Military power-sharing takes forms such as:
Joint military command structures (between state and rebel forces)
Example: Ouagadougou Political Agreement, Cote d'Ivoire
3.1.1. In keeping with the spirit of joint handling of issues related to defence and security, the two former belligerent Parties agree to create an Integrated Command Centre for the purpose of integrating the two fighting forces and implementing measures for the restructuring of the Defence and Security Forces (FDS) of Côte d’Ivoire.
Mergers of state and rebel forces
Example: Agreement between the Great Socialist People's Libyan Arab Jamahariya and the Rep of Chad concerning the practical modalitities for the implementation of the Judgment delivered by the International Court of Justice on 3 February 1994, Chad/Libya
Page 3, Article 4. The two countries have agreed to study the question of establishing joint patrols to monitor the extensive frontier between the two countries, within the framework of bilateral relations.
Other forms of group/combatant proportionality in the army and police and associated security force institutions (for example monitoring commissions)
Example: Ceasefire Agreement (Bicesse Accords), Angola
4. The monitoring groups, which will be established before entry into force of the cease-fire, will be composed of an equal number of representatives from the Government of the People's Republic of Angola and UNITA.
Proportion of agreements with military power-sharing and its component parts
We agree that, as prescribed in the Federation Constitution, the Cantonal governments shall ensure that the composition of the police shall reflect that of the population, according to the 1991 census, provided that the composition of the police of each Municipality, shall reflect the composition of the latter.Page 3, Concrete Steps, 5, Agreement on Restructuring the Police (Bonn-Petersburg Agreement), Bosnia and Herzegovina-Yugoslavia (former) 25/04/1996
Military power-sharing can be an effective tool for ending violence because it focuses on including groups key to the conflict – rather than assuming that rebel groups will unilaterally ‘disarm and disband’ while the state army remains.
Case study: Mozambique
2 Military power-sharing agreements
Sought to merge the forces of RENAMO (rebels) and FRELIMO (state forces)
RENAMO received security guarantees and a place in the state security forces while FRELIMO maintained elements of control (Manning 2002).
RENAMO combatants transferring to the joint military were allowed to keep their rank even if the had not received the training commensurate with that position. They also were guaranteed high ranking roles for senior officers (Dayton and Kriesberg 2009).
International involvement was important. While the parties willingly came to the negotiating table, the UN facilitated the complicated and delicate nature of the deliberations.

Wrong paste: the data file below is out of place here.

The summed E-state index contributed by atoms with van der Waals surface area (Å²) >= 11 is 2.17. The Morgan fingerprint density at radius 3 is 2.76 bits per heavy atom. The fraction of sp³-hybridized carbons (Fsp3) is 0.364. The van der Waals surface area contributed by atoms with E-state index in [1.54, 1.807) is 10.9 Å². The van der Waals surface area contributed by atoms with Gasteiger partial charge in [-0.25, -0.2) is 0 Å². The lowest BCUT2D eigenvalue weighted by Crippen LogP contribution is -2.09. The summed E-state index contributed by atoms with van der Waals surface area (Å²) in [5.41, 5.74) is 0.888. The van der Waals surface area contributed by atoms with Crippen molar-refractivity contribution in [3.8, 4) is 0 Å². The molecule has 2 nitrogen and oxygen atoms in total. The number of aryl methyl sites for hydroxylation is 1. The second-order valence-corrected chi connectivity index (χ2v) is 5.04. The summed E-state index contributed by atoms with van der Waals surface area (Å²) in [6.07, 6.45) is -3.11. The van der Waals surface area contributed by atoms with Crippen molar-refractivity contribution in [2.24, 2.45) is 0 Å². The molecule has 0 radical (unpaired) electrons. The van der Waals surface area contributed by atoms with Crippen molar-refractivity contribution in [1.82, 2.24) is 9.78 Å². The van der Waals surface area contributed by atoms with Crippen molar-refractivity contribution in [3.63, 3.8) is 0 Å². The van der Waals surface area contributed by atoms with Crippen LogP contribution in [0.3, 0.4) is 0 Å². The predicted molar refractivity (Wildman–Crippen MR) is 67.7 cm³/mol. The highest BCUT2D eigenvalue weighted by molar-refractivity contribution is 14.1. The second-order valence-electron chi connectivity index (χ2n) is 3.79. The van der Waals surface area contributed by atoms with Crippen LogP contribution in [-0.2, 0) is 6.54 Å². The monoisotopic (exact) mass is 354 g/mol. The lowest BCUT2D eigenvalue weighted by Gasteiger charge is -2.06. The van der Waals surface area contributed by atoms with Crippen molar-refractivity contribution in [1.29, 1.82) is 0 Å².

Military power-sharing must be understood as one part in a wider ‘security transition’.
Military power-sharing is often agreed as an alternative form of demobilisation, demilitarisation and reintegration (DDR) measures, or put in place as part of a wider attempt as security sector reform (SSR). DDR, SSR and forms of military power-sharing may all be part of a ‘security transition’, which is itself a political process.
Inclusion Challenges: Military power-sharing arrangements focus on the inclusion of groups key to the conflict but in doing so can create perverse incentives to smaller groups outside of the main peace agreement consensus to assert their claims violently.
The Sudanese Comprehensive Peace Agreement (2005)
Recognised and addressed
2 ARMED GROUPS
when in reality
OVER 24 EXISTED
The others then ramped up violent activities in an attempt to gain a position in the national military.
Power-sharing may result in sharing military power in a unified force, or a form of 'splitting' power and 'forces-within-forces', that is more difficult to control.
The result may be a joint exercise of power in a unified state army or ‘split’ security force with ‘forces within forces’ reporting to a split ‘government of national unity’ or a highly territorially devolved political arrangement.
Military power-sharing means those most responsible for the conflict will control the military. Rule of law and human rights protections can help mitigate this.
Proportion of Military Power-Sharing agreements that also contain provisions for Human Rights / Rule of Law
Human rights and rule of law can be brought into military power-sharing agreements by:
- Widening the social ambition of inclusion measure beyond armed actors.
- Human rights and humanitarian law commitments, and amnesty.
See publications at: www.politicalsettlements.org/publications-database
In particular: Bell, C., Gluckstein, S., Forster, R., & Pospisil, J. (2018). Military Power-Sharing and Inclusion in Peace Processes (PA-X Report, Power-Sharing Series). Edinburgh: Global Justice Academy, The University of Edinburgh.